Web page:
Online marketers are more aware than ever about the need for monitoring consumer complaints and compliance with government regulations—but there are still a lot of violations that should have been stopped before they happened.
The most common violations are typically things like missing disclosures that need to be clear, concise and in proximity to offers, notes Alex Baydin, CEO of Performline, which sponsors the Comply 2016 marketing compliance conference.
Baydin will be part of the “Navigating Consumer Protection, Complaints and Regulatory Oversight” panel at LeadsCon Las Vegas, March 15-17 at The Venetian Resort & Casino.
The session will discuss the latest enforcement actions, how lead gen marketers can insulate themselves to mitigate risks to their businesses, and what to do when your company has received notice of a consumer complaint.
In a recent analysis consumer complaint trends in the Consumer Financial Protection Bureau, Performline found that the number of consumer complaints recorded by the CFPB has increased by an average of 34% year-to-year since 2012.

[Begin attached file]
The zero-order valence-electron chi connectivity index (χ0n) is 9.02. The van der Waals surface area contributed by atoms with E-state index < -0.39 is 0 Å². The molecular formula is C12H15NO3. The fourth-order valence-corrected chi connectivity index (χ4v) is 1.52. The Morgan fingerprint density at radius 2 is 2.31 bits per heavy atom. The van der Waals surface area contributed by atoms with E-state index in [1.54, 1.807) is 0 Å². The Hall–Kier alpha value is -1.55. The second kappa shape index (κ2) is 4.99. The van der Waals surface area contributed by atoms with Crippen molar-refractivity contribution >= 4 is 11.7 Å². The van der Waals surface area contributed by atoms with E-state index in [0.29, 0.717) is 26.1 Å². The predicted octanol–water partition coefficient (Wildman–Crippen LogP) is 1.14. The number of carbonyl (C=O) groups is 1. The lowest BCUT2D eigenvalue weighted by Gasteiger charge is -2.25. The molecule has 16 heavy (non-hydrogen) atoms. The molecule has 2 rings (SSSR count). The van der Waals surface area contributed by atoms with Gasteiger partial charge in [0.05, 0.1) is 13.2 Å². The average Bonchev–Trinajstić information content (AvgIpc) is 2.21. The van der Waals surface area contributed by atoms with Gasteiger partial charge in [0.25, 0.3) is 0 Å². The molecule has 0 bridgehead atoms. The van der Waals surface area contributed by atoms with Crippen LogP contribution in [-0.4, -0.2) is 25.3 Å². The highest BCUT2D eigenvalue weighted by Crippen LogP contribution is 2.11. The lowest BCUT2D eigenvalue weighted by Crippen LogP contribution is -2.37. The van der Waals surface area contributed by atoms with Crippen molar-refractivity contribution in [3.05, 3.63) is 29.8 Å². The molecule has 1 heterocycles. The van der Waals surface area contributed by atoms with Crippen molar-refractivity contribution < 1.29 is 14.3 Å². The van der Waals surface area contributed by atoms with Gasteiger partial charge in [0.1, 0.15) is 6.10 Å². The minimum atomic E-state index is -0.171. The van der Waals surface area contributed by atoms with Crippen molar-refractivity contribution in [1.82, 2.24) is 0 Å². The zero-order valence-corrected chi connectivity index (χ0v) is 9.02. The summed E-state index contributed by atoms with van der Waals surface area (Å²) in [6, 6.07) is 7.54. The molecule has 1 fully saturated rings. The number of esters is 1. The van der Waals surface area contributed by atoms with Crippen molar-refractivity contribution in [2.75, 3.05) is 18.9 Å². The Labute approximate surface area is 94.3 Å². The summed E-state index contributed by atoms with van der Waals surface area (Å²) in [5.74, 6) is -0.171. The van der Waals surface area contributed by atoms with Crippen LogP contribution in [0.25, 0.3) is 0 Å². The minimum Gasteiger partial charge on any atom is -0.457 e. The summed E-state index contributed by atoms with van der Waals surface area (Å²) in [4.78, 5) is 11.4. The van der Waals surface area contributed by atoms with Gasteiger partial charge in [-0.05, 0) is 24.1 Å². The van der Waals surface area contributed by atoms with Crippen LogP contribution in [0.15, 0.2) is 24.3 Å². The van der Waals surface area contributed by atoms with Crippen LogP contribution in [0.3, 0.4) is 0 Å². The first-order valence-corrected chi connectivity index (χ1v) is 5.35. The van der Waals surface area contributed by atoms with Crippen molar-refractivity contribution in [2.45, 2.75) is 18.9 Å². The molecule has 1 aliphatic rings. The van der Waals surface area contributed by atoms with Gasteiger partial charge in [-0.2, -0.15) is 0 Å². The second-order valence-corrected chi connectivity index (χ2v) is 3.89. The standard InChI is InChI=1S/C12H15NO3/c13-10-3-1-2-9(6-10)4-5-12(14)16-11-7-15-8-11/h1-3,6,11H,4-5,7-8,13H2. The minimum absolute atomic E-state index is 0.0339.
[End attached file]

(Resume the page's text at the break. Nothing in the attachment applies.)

A rising number of complaints for a company can get expensive. If a company has received 100 – 2,000 complaints, the probability of being fined is six percent, and the average fine is $60 million.
Go over that mark and the stakes skyrocket: Companies with 2,000 to 10,000 complaints have a 58% chance of being fined, with those penalties averaging $134 million. Above that threshold, the average chance of a fine is 60% and fines can average $758 million.
The number of consumer complaints rises from March to August, according to Performline. Companies should increase staffing levels during these months to handle the increased volume.
The most complained about industries center around the finance space, including mortgages, debt collection and credit reporting, says Baydin. The top topics of ire include loan servicing, advertising/marketing practices and lack of disclosures.
“There were almost twice as many settlements and cases in 2014 as 2012,” he says. “There’s still a bit of an information and response gap with marketers.”
LeadsCon Las Vegas Previews: